1. ….LEON TROTSKY ? He got an icepick that made his ears burn” (The Stranglers : “No More Heroes”)

    I wasn’t sure, in retrospect, why this was my slowest correct solve in some months – especially since the “vessel” that Bruce refers to in 8D was my only real query, and the reason I eventually biffed it. I actually needed three sittings to complete the puzzle.

    TIME 29:42

    1. Have seen No More Heroes done live – just awesome!

      I wonder if any of the other Heroes from the song have ever appeared in the crossword?

  2. Another who liked it, but found it tricky… a wavelength thing, no queries at all. Whoopee cushion/acquiescent/Quito/oceanaut/thousand all resisted stoically, but LOI season took a few moments at the end to parse.
  3. Struggled for over an hour with this, but enjoyed it immensely. Possibly wouldn’t have if I hadn’t finished. Saw that 15d was an anagram of ‘song lied & S’ and got GOLDINESS for good quality, and took far too long to see the correct arrangement. I also found I couldn’t spell the lower middle class. Liked QUITO.
  4. I simply gave up as 9dn WHOOPEE-CUSHION didn’t work for me. (is this not a semi-&Lit) with ‘Ring’ up front. I will be off to the brand new IKEA in Shanghai next week, to check ’em out. It’s right by the Jin Ang Temple!

    At 23dn Porto isn’t QUITO is it!

    Thus, I completely lost interest in the rest of the puzzle.


    Edited at 2021-01-23 02:55 am (UTC)

  5. Typed WHOOPEY for some reason. DNK OCEANAUT (thought they were aquanauts), BODRUM of course. This was a tough one.
  6. as pointed out yesterday in the QC this is not a 37:49 – but a DNF. I’m with you on aquanauts!
    1. I’ve always thought ‘DNF’ was odd when one in fact filled all the squares. I mean, I finished, just finished badly. But wotthehell.
  7. My time was off the scale, but at least I completed the grid without resort to aids.

    I think my only unknown was BODRUM, but BONGO DRUM was pretty much a write-in once a couple of checkers were in place.

    I was also doubtful about TRAY as a vessel and ‘sing’ from PIPE was on the edge. That was another answer that went in from definition quite easily, and in fact I’m having a problem now remembering which clues eluded me for so long.

    Edited at 2021-01-23 06:28 am (UTC)

    1. Chambers has (v.i.) To speak or sing, esp in a high voice

      Edited at 2021-01-23 06:56 am (UTC)

      1. Thanks. I suspected ‘sing’ would be lurking somewhere. I’m familiar with ‘piping up’ especially in a discussion situation where somebody suddenly speaks after a long silence but I don’t recall hearing ‘pipe’ used literally to mean ‘sing’. One lives and learns!
  8. …I used aids for TOFFEE and LEON TROTSKY.
    I thought it was a good but stiff test.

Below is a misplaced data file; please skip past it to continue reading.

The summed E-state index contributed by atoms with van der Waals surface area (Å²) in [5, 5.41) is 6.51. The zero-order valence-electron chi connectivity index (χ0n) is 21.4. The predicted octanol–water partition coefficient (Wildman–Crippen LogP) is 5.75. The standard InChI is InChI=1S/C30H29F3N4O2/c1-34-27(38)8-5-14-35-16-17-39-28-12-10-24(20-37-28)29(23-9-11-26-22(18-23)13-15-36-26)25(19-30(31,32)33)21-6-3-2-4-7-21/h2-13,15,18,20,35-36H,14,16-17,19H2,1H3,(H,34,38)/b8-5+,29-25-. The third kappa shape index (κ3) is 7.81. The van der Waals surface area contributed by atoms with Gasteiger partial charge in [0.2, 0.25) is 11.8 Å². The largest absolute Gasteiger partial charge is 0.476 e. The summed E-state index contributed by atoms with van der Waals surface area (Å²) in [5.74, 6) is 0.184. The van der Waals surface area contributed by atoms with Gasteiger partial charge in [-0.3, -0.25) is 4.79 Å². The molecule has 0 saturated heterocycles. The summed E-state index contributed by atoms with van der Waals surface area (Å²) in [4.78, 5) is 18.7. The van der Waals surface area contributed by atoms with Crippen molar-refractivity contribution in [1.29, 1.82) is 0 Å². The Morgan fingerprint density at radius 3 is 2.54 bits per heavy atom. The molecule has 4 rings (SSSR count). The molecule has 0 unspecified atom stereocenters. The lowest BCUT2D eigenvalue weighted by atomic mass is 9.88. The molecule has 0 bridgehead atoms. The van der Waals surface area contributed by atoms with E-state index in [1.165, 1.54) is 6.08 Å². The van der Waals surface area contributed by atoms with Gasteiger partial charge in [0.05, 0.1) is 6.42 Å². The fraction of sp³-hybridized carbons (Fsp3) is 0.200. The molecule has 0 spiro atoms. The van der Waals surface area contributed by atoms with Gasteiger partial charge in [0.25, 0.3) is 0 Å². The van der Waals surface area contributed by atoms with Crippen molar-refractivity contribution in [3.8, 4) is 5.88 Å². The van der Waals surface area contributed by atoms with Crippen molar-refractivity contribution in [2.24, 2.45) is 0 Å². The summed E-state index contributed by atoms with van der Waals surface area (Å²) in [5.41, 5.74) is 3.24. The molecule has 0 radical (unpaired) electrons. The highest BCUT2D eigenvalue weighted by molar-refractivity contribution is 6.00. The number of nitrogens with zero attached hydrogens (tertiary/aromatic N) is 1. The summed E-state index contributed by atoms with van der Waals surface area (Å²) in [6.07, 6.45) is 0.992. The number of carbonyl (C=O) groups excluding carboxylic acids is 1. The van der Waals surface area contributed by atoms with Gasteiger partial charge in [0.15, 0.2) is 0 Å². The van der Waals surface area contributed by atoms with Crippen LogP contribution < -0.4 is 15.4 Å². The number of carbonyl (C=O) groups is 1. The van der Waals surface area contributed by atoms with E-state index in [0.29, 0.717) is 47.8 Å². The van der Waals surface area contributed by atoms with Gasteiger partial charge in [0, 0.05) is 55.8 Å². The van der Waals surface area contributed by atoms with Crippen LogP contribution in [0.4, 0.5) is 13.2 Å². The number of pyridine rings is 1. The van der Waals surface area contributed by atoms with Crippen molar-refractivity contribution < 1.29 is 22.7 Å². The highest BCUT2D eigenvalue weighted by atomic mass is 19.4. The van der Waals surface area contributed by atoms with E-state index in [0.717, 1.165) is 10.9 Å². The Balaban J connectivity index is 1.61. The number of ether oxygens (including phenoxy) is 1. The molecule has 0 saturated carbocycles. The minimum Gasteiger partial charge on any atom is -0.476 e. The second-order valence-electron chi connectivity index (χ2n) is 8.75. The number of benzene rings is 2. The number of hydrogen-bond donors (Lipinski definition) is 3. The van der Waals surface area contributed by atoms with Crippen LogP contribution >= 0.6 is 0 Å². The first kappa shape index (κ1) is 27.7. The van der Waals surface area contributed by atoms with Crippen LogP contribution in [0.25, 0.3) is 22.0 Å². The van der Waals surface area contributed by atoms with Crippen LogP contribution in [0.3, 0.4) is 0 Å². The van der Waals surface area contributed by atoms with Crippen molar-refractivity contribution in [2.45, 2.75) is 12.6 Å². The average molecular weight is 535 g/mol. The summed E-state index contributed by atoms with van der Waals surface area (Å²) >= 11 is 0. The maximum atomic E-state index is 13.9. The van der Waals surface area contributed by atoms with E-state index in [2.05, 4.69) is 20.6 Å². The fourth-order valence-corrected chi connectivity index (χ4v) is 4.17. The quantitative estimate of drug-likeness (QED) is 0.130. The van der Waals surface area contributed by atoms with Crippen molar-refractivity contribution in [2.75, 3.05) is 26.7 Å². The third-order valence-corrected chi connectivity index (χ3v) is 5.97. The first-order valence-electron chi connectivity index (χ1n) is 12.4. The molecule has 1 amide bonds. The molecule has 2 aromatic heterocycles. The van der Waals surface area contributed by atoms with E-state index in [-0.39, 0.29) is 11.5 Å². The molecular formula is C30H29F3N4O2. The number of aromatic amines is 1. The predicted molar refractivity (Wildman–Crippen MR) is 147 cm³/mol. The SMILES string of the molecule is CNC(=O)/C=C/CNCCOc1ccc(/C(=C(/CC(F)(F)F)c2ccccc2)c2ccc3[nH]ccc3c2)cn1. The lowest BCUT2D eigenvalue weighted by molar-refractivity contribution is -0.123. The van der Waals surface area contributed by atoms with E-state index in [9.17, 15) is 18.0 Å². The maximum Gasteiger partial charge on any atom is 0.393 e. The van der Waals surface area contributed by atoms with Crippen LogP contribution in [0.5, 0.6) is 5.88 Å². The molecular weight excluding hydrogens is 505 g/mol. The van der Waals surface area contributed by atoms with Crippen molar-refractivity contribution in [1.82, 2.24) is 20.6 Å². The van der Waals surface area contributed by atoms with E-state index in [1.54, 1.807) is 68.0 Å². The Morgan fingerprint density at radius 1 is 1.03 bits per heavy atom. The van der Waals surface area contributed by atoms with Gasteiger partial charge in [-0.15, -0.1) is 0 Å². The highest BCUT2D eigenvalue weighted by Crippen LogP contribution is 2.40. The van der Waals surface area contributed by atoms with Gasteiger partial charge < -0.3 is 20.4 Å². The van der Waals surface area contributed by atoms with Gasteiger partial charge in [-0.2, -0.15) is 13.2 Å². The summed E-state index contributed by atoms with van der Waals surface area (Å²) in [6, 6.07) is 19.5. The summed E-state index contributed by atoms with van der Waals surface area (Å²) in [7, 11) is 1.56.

FANCY THAT was my COD.
  9. All correct but I don’t remember that much a week later. I don’t consider “micron” to be “an old term” since we use it all the time in the semiconductor industry. Although we are down at nanometers mostly these days.
    1. It is because it is not an SI unit.. Collins says: “a unit of length equal to 10–6 metre. It is being replaced by the micrometre” .. adding four letters, and thus a retrograde step imo
      1. At the risk of appearing bolshie, as an engineer I much prefer any measurement that is an SI unit preceded by nano/micro/milli/kilo/mega/giga than any measurement that isn’t e.g. cubits, miles, inches, decilitres, microns, angstroms, thous, fahrenheit, centigrade and all the rest. The French got it right, in this instance.
  10. 49 minutes. I’ve never heard of the one going under at 18d and is a TRAY really a vessel? Then, understanding why Tricky Dicky was name-checked in SEASON occupied me for too long. I’d only be embarrassed if people thought I’d ever actually bought a WHOOPEE CUSHION. COD to BONGO DRUM although it would have been FANCY THAT but for the fact that Mrs BW and I honeymooned in BODRUM, a beautiful place. Thank you B and setter.
  11. I also found this one tough. I wondered about tray as vessel with raised eyebrows too. Still it was satisfying to get to the end, and even more satisfying to check the solution this morning and find I was all correct. I had difficulty with spelling the Hoi Polloi, but got there eventually with the help of the rest of the clues. The underwater adventurer seemed vaguely familiar. Bodrum was unknown and assumed from wordplay. A laggardly 51:37. Thanks setter and Bruce.
  12. I agree with John Dun above-tough and satisfying to get to the finish. My first couple of sessions totalling 50 minutes saw 20 clues solved. FOI PETIT BOURGEOIS gave a lot to work with.
    LOI just before 3pm was the hard-to-parse ACQUIESCENT. It’s amazing how the 3pm kick-off deadline forces in the last few.
    Share feelings about TRAY. COD to FANCY THAT as I didn’t go to Bodrum for my honeymoon.
  13. 22:15. I was puzzled by the reference to Tricky Dicky, taking a while to convince myself he was just a random American. DNK the one going under, but it had to be. Lots of lovely clues. I liked RING PULLS, QUITO, COMEDIC and RATING in particular. Thanks Bruce and setter.